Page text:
Google Accounts for Kids?

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I’d like to see this happen. There are a lot of kids using Youtube. One survey shows that 26% of children under 13 have a Youtube account despite the fact that it violates Youtube’s terms of service. As a result, Google appears to be working on kid-friendly accounts for their services. Little is known now, but a report on The Information suggests that this new service will allow children under 13 to use Youtube and Gmail and potentially other services as well.

The issue Google will be facing is how to open services like Youtube and Gmail to children without allowing any inappropriate content through. At Yoursphere, we understand this challenge. And while Youtube has a lot of great content, it also has a lot of content that should by no means be available to children.With 100 hours of video being uploaded every minute, they’re going to have a hard time monitoring what kids will have access to.


What’s more, in order for kid-friendly accounts to be effective, Google would have to require users to log in to see content that has not been approved for the under 13 crowd just like they currently do for content deemed inappropriate for users under 18 years old. Otherwise, kids could just log out and watch videos without an account.

The other challenge Google will face is ensuring they comply with the Children’s Online Privacy Protection Act (COPPA) which regulates what kind of information companies can gather on children under the age of 13 and requires a parent to provide something called “verifiable parental consent”. This is something that we already do at Yoursphere by asking a parent who they are so they can be “verfied and provide consent”.

parent verification


Google will likely address this issue by requiring the same parental consent Yoursphere does and providing parents with a dashboard application that will allow them to monitor just what information is being collected and what content their children are watching. Google will have to require parental consent for children to upload content as well and censor personally identifiable information posted in comments and profiles to be sure that kids aren’t disclosing information Google cannot legally obtain.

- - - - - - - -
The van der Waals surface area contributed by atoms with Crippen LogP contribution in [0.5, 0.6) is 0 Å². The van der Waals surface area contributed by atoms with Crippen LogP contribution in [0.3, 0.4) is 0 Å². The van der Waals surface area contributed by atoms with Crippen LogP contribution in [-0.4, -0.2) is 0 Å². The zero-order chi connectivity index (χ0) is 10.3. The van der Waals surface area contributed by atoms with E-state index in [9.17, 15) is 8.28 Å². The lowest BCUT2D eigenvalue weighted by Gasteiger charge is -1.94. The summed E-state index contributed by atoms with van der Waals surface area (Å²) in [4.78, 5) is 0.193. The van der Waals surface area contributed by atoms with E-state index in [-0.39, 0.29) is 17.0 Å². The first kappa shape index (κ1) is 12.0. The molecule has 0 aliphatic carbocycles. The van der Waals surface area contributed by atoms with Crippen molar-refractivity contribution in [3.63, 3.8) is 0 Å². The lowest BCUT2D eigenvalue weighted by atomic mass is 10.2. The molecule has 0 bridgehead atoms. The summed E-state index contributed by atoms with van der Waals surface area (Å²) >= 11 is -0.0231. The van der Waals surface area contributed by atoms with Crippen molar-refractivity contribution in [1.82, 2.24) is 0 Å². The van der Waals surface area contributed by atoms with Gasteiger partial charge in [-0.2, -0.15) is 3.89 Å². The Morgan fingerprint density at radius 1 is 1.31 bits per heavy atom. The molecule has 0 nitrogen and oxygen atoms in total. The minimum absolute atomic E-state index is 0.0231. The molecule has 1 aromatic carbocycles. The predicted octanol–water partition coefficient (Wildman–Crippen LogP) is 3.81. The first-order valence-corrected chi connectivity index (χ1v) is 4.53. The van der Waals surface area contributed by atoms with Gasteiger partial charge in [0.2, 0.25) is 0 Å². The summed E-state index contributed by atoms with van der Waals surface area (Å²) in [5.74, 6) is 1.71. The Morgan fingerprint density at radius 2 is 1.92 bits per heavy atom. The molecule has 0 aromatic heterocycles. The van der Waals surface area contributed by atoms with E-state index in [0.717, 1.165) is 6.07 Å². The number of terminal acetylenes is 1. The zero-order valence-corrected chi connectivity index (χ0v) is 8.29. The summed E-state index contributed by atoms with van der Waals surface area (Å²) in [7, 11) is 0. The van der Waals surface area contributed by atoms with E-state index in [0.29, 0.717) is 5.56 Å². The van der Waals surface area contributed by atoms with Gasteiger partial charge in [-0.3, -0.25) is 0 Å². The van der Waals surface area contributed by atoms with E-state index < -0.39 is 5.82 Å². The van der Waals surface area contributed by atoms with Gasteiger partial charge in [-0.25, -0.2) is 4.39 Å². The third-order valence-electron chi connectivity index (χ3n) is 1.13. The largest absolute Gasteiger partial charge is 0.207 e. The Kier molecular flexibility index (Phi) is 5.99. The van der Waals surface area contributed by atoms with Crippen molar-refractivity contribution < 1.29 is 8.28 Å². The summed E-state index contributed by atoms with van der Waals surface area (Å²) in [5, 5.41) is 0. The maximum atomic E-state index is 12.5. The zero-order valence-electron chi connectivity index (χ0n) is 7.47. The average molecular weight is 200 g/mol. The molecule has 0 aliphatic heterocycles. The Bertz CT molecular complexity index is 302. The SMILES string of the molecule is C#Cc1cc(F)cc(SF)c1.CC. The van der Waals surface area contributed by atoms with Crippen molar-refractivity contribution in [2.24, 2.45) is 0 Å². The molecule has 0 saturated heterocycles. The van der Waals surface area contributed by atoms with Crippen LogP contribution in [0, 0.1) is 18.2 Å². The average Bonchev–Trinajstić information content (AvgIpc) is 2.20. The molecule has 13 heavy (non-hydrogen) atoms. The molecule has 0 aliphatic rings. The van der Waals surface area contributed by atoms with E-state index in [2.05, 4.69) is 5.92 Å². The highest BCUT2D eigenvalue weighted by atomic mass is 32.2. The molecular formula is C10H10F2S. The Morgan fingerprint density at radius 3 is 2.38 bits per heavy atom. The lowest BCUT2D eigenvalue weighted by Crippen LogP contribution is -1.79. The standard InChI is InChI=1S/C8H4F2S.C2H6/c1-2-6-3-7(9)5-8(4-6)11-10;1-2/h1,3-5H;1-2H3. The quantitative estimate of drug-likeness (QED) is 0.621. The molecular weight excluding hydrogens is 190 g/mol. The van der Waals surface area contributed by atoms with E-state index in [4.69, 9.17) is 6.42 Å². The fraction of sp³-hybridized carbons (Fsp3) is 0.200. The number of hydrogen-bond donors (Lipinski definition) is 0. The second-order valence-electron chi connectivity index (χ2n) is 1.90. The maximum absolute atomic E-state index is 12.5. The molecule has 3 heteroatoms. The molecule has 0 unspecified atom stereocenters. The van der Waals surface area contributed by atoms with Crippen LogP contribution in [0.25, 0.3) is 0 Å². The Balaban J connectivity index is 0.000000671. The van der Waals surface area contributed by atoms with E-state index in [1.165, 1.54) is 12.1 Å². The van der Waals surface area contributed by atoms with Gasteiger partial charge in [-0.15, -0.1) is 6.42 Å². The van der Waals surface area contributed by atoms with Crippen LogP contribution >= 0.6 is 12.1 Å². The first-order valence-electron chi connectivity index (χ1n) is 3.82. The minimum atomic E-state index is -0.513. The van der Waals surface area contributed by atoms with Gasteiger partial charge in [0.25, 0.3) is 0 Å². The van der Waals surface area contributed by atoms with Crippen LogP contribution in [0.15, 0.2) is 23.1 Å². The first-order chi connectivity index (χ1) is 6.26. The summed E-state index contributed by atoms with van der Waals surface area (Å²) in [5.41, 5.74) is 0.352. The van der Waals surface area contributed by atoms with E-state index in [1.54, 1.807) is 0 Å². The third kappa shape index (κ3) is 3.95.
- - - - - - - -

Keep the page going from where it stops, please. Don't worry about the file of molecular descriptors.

parent dashboard


Many speculate that Google is making a move on the education market. Chromebooks equipped with kid-friendly applications may prove to be the smarter choice for classrooms considering iPads as learning tools. Chromebooks are less expensive than iPads (though the iPad Mini is comparable in price) and they’re more focused on creating while iPads focus more on consuming. And for all the bad content on Youtube, there’s plenty of educational content that teachers may want their students to have access to.

None of this solves the issue of children under 13 creating accounts and lying about their age but it may curb it to an extent. Without a Youtube account, you can still go to the site and watch content that hasn’t been restricted to 18 and up users but you can’t make comments or upload any of your own content. Kids who want to make their own videos and need their parents help filming and editing could really benefit from having their own kid-friendly account. Simply being able to find videos you’d most be interested in may be enough encouragement for kids to want to use this service. I want to see this work. I want there to be more kid-friendly spaces online like Yoursphere. But I know Google has it’s work cut out for them. For our kids’ sake, I hope they’re able to overcome the hurdles in front of them in complying with COPPA and ultimately make this service work.

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  • Hasn’t Google made a way school districts can turn off any use of email, but still allow students to use an email to belong to a Google classroom and the Google community?

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